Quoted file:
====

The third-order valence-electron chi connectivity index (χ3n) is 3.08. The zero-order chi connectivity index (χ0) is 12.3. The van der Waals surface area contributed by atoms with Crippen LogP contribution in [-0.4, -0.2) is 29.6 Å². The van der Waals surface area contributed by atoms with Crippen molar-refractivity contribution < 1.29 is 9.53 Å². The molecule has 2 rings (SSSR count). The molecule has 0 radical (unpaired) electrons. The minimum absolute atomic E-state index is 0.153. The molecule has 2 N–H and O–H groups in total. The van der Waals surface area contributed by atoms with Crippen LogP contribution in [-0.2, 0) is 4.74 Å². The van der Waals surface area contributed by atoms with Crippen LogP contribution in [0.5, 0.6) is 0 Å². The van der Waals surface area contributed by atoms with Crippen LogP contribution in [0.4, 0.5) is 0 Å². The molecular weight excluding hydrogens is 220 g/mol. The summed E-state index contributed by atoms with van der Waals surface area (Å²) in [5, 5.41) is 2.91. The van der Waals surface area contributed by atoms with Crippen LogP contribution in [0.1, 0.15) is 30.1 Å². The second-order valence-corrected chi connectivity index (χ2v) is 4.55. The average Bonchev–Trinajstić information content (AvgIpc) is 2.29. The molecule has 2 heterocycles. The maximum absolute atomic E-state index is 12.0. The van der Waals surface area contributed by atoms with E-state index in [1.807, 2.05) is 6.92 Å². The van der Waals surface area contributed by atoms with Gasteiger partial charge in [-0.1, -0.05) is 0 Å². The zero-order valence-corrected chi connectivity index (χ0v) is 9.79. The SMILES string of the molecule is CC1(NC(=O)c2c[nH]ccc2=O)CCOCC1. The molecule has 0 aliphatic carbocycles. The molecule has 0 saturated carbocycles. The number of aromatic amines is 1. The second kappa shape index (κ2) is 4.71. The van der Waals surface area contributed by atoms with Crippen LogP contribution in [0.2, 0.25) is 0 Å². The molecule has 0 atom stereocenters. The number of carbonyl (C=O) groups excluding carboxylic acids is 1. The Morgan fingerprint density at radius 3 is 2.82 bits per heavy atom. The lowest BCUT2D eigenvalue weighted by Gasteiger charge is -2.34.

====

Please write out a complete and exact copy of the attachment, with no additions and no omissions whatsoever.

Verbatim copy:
The third-order valence-electron chi connectivity index (χ3n) is 3.08. The zero-order chi connectivity index (χ0) is 12.3. The van der Waals surface area contributed by atoms with Crippen LogP contribution in [-0.4, -0.2) is 29.6 Å². The van der Waals surface area contributed by atoms with Crippen molar-refractivity contribution < 1.29 is 9.53 Å². The molecule has 2 rings (SSSR count). The molecule has 0 radical (unpaired) electrons. The minimum absolute atomic E-state index is 0.153. The molecule has 2 N–H and O–H groups in total. The van der Waals surface area contributed by atoms with Crippen LogP contribution in [-0.2, 0) is 4.74 Å². The van der Waals surface area contributed by atoms with Crippen LogP contribution in [0.5, 0.6) is 0 Å². The van der Waals surface area contributed by atoms with Crippen LogP contribution in [0.4, 0.5) is 0 Å². The molecular weight excluding hydrogens is 220 g/mol. The summed E-state index contributed by atoms with van der Waals surface area (Å²) in [5, 5.41) is 2.91. The van der Waals surface area contributed by atoms with Crippen LogP contribution in [0.1, 0.15) is 30.1 Å². The second-order valence-corrected chi connectivity index (χ2v) is 4.55. The average Bonchev–Trinajstić information content (AvgIpc) is 2.29. The molecule has 2 heterocycles. The maximum absolute atomic E-state index is 12.0. The van der Waals surface area contributed by atoms with E-state index in [1.807, 2.05) is 6.92 Å². The van der Waals surface area contributed by atoms with Gasteiger partial charge in [-0.1, -0.05) is 0 Å². The zero-order valence-corrected chi connectivity index (χ0v) is 9.79. The SMILES string of the molecule is CC1(NC(=O)c2c[nH]ccc2=O)CCOCC1. The molecule has 0 aliphatic carbocycles. The molecule has 0 saturated carbocycles. The number of aromatic amines is 1. The second kappa shape index (κ2) is 4.71. The van der Waals surface area contributed by atoms with Crippen LogP contribution in [0.2, 0.25) is 0 Å². The molecule has 0 atom stereocenters. The number of carbonyl (C=O) groups excluding carboxylic acids is 1. The Morgan fingerprint density at radius 3 is 2.82 bits per heavy atom. The lowest BCUT2D eigenvalue weighted by Gasteiger charge is -2.34.